VMware is gearing up for a significant update with vSphere 8 Update 2, and it’s set to make waves in the realm of virtualization. Anticipated for release in Q3 2023, this update promises to bring exciting changes that will have a positive impact on the daily routines of VMware administrators.
Reduced downtime upgrades
One of the most striking and game-changing features in this update is the remarkable reduction in downtime during upgrades. Initially introduced as part of the vSphere Plus offering, this feature is now extending its reach to on-premises instances that may not be cloud-connected. This expansion of functionality is a significant boon for administrators, as it empowers them to update or patch their vCenter with just a few minutes of downtime.
In the fast-paced world of virtualization, staying up-to-date is paramount. However, the challenge lies in coordinating downtime, especially when there are over seven patches to implement annually. In medium-sized environments, each upgrade can consume a precious hour of downtime. It’s essential to note that this improvement doesn’t currently apply to vCenters in ELM (Enhanced Linked Mode) and HA (High Availability) configurations. But the good news is that now, with the latest update, vCenter upgrades promise to be a breeze, with downtime reduced to a mere five minutes.
This remarkable feat is achieved through a well-thought-out process. When it’s time to upgrade, a new vCenter server is deployed with a temporary IP address, a practice that holds true even for minor patches. Subsequently, data is seamlessly copied from the old vCenter to the new one. The only brief downtime occurs during the switchover process and the subsequent startup of services. Adding to the resilience of this approach, an automatic LVM (Logical Volume Manager) snapshot is taken during the patching process. This snapshot can be conveniently resumed if a failure occurs, or it can be rolled back if necessary. This capability to resume an upgrade is especially valuable because sometimes an upgrade fails due to a minor hiccup, and having the ability to fix the issue and resume the upgrade process is a significant time-saver.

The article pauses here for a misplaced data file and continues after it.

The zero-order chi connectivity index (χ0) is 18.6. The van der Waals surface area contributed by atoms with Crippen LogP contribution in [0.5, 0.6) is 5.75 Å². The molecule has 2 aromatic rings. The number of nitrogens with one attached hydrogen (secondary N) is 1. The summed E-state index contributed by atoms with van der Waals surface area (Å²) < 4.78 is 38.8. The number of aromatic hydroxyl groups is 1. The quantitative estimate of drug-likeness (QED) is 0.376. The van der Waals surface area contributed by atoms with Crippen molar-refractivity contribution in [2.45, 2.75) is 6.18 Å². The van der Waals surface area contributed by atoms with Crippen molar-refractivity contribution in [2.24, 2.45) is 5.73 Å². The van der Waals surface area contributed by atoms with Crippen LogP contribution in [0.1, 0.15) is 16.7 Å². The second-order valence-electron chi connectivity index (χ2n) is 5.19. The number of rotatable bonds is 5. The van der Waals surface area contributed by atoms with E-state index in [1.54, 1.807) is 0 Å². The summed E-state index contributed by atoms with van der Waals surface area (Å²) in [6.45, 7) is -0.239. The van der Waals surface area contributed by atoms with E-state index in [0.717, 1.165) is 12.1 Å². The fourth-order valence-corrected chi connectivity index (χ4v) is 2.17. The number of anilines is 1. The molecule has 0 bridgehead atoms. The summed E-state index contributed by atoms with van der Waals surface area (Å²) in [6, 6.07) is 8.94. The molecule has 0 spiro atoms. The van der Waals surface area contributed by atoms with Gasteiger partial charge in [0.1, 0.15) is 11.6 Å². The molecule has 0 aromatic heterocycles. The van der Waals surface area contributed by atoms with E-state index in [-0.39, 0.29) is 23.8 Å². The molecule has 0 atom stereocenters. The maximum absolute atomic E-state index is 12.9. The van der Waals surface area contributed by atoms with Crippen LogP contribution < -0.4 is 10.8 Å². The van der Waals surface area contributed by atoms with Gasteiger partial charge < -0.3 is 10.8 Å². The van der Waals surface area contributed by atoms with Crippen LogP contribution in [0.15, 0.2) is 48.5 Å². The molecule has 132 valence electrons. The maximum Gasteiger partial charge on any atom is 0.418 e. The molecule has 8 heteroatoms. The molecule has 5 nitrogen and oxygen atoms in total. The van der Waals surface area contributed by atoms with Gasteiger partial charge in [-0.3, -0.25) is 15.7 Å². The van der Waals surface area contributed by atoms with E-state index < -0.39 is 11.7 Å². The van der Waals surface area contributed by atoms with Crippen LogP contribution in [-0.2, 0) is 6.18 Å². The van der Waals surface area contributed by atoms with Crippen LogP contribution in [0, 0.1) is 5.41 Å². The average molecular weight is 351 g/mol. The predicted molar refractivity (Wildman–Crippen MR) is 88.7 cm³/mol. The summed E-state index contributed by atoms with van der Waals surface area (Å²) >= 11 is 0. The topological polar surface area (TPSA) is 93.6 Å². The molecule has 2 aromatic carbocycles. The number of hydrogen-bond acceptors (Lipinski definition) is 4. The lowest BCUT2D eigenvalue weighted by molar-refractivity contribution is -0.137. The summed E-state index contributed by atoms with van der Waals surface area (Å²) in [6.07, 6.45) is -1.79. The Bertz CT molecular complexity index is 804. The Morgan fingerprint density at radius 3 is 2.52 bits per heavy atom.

Certificate management has long been a less-than-joyful task, but over the past few years, there have been strides in making it more user-friendly. In the latest update, there’s a particularly notable enhancement that’s poised to make everyone’s lives easier: vCenter certificates can now be renewed or replaced without any need for service restarts, ensuring uninterrupted operations.
This improvement is particularly timely given the growing emphasis on certificate management, with web browsers increasingly shortening the validity period of certificates they accept. Recognizing this challenge, vSphere has incorporated a highly beneficial feature. Now, administrators can seamlessly renew or replace vCenter certificates without the inconvenience and potential downtime associated with restarting services.
This enhancement not only streamlines the certificate management process but also ensures that vSphere remains in step with evolving security and compliance requirements. It’s a testament to vSphere’s commitment to delivering a more efficient and hassle-free experience for its users
Ensuring the reliability of network recovery is paramount, especially in complex virtualized environments. In this latest update, vSphere introduces a significant enhancement in this area, simplifying the restoration process for environments that utilize one or more vSphere distributed switches (vDS).